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  • The Energy Blog is where all topics relating to The Energy Revolution are presented. Increasingly, expensive oil, coal and global warming are causing an energy revolution by requiring fossil fuels to be supplemented by alternative energy sources and by requiring changes in lifestyle. Please contact me with your comments and questions. Further Information about me can be found HERE.

    Jim


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September 21, 2006

Comments

barry hanson

I read the WorldWatch report and thought it was well done and agree that it should have mentioned PHEVs. But Nuclear? All of the arguments against nuclear aside...it isn't needed to meet demand, why mention it? Especially with high temperature fuel cells, both SOFCs and DCFCs (direct carbon)able to generate electricity and produce recoverable heat on site.

Matt

Every far reaching report I read misses these two points:

* we don't yet have a cheap solar cell. We need heavy R&D spending to get them. 0.02 per kWh is the goal.

* we don't yet have cheap, long lasting, energy dense batteries / ultracapacitors. We need heavy R&D spending to get them. 0.01 per kWh charged & delivered is the goal.


With these two inventions, we'll have the climate problem solved -- except for planes & heating. Heating can come from biofuels / solar produced hydrogen / electricity. Plane fuel.. I'd say Richard Branson has that one covered.

Jim -- I like your site... but I think you miss the bigger picture regarding Peak Oil.

Sure, our oil may run out -- after that we've got syngas from coal & oil from shale. We can use those to supply our oil.

If we do, climate change may run away from our control & what we know now as the US may become desert. Then there are all the other people and creatures on the planet. I don't want to live in a world like that.

Matt

Greg

This all sounds good, but how much is it going to cost and how long will it take? To get solar ramped up to the stage that it produces 55 percent of the electricity in the U.S. would seemingly require a massive investment in manufacturing capacity.

mel.

I.. don't see how Jim's allegedly "missing the bigger picture" with his content on this site. The listings on here cover a huge array of potential transition energy sources and technologies. Not some slavish agenda towards promoting coal or syngas as a miracle save-all.

Agreeable sentiment, but misguided in relation to the purpose of this page.

James Aach

I would agree that conservation should be the number one item - - beginning right now. Some of the other items sound nice, but as one of the other commentators mentioned - how long will it take, how much will it cost, and are the resources available to do it? (Some types of PV cells take some very odd elements to make them go, big windmills may also require hi-tech metal to make them more reliable, etc.) Also, when talking about intermittent supplies you have to include the cost of energy storage systems - which right now aren't particularly good, cheap or efficient.

Leaving out any potential power source based on an agenda also renders a whole report somewhat suspect in my eyes. Why not give all the choices, with all the good and bad points? (Good of the webmaster to mention this.)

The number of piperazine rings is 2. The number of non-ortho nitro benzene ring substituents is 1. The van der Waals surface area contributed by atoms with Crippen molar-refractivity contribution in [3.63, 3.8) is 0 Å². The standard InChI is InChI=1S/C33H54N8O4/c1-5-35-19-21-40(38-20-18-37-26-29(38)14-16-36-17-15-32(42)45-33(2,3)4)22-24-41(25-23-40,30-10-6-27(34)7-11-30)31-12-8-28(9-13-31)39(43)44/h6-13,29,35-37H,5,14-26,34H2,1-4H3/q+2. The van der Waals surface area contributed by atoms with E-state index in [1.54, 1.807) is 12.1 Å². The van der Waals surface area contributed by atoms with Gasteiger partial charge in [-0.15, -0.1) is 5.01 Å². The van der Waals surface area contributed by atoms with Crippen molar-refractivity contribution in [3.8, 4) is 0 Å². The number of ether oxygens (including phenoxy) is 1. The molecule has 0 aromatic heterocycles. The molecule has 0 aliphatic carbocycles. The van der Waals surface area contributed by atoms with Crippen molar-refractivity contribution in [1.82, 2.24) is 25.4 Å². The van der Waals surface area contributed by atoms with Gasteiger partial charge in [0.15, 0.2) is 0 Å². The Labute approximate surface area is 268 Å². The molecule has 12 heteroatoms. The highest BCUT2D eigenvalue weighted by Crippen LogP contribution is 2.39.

As some one who works in the energy field now, my biggest concern is that the public has far too little understanding of how we make our massive amounts of electricity right now to have any appreciation of what switching to new sources would entail. Many think a few windmills can replace a good sized power plant - try a few thousand of the biggest windmills along with a huge battery bank.

I can't really predict the energy future, but I can explain one part of the energy present in clear and entertaining language - nuclear power. I've worked in the nuke industry for twenty years, and have provided a portrait of the technology, the politics, and the health and social aspects in my novel "Rad Decision". It is available at no cost to readers at http://RadDecision.blogspot.com - and they seem to like it, judging from their comments on the homepage. Also endorsed by noted futurist, internet pioneer and Whole Earth Catalog founder Stewart Brand.

disdaniel

Matt says:
"Every far reaching report I read misses these two points:

* we don't yet have a cheap solar cell. We need heavy R&D spending to get them. 0.02 per kWh is the goal.

* we don't yet have cheap, long lasting, energy dense batteries / ultracapacitors. We need heavy R&D spending to get them. 0.01 per kWh charged & delivered is the goal."

I'm actually looking for solar cells to be equivalent to (or less than) conventional delivered power...between ~8-16 cents/kwh depending on market. But as you point out with heavy R&D we could easily go much lower.

Speaking as someone outside the industry, battery technology and innovation seems to be picking up significantly (at least in terms of number of start-up companies and technologies being explored) in the last year or two. We do not yet have large scale affordable storage, but until the past decade or so there has been very little demand for it. As renewables proliferate and demand for storage rises, large scale cost effective storage solutions will be found and developed.

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